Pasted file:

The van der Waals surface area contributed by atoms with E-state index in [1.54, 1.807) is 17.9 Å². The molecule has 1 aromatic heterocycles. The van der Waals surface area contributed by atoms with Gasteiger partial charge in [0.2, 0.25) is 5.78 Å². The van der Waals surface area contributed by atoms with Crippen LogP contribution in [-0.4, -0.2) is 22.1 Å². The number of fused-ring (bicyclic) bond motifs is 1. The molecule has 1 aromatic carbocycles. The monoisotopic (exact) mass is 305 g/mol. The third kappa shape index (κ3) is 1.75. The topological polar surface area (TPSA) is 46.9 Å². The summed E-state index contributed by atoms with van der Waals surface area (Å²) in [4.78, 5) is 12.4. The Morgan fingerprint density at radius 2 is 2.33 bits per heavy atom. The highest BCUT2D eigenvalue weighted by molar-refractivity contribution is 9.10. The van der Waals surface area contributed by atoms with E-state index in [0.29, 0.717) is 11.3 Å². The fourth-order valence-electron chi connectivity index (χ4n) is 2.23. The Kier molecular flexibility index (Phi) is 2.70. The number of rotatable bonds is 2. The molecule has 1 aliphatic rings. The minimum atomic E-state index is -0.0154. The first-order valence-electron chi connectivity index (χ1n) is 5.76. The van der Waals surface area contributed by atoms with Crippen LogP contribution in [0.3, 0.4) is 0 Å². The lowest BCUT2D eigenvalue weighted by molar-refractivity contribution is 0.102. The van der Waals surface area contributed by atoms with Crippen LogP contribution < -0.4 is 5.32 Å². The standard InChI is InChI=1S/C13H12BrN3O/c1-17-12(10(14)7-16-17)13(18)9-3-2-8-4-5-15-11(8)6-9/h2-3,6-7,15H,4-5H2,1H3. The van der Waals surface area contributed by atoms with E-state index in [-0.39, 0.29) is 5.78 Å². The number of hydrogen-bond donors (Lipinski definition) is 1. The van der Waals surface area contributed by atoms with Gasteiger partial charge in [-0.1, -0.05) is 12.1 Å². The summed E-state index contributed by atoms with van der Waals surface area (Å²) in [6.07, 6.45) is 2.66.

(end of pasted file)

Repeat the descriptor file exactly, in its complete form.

The van der Waals surface area contributed by atoms with E-state index in [1.54, 1.807) is 17.9 Å². The molecule has 1 aromatic heterocycles. The van der Waals surface area contributed by atoms with Gasteiger partial charge in [0.2, 0.25) is 5.78 Å². The van der Waals surface area contributed by atoms with Crippen LogP contribution in [-0.4, -0.2) is 22.1 Å². The number of fused-ring (bicyclic) bond motifs is 1. The molecule has 1 aromatic carbocycles. The monoisotopic (exact) mass is 305 g/mol. The third kappa shape index (κ3) is 1.75. The topological polar surface area (TPSA) is 46.9 Å². The summed E-state index contributed by atoms with van der Waals surface area (Å²) in [4.78, 5) is 12.4. The Morgan fingerprint density at radius 2 is 2.33 bits per heavy atom. The highest BCUT2D eigenvalue weighted by molar-refractivity contribution is 9.10. The van der Waals surface area contributed by atoms with E-state index in [0.29, 0.717) is 11.3 Å². The fourth-order valence-electron chi connectivity index (χ4n) is 2.23. The Kier molecular flexibility index (Phi) is 2.70. The number of rotatable bonds is 2. The molecule has 1 aliphatic rings. The minimum atomic E-state index is -0.0154. The first-order valence-electron chi connectivity index (χ1n) is 5.76. The van der Waals surface area contributed by atoms with Crippen LogP contribution in [0.3, 0.4) is 0 Å². The lowest BCUT2D eigenvalue weighted by molar-refractivity contribution is 0.102. The van der Waals surface area contributed by atoms with Crippen LogP contribution < -0.4 is 5.32 Å². The standard InChI is InChI=1S/C13H12BrN3O/c1-17-12(10(14)7-16-17)13(18)9-3-2-8-4-5-15-11(8)6-9/h2-3,6-7,15H,4-5H2,1H3. The van der Waals surface area contributed by atoms with E-state index in [-0.39, 0.29) is 5.78 Å². The number of hydrogen-bond donors (Lipinski definition) is 1. The van der Waals surface area contributed by atoms with Gasteiger partial charge in [-0.1, -0.05) is 12.1 Å². The summed E-state index contributed by atoms with van der Waals surface area (Å²) in [6.07, 6.45) is 2.66.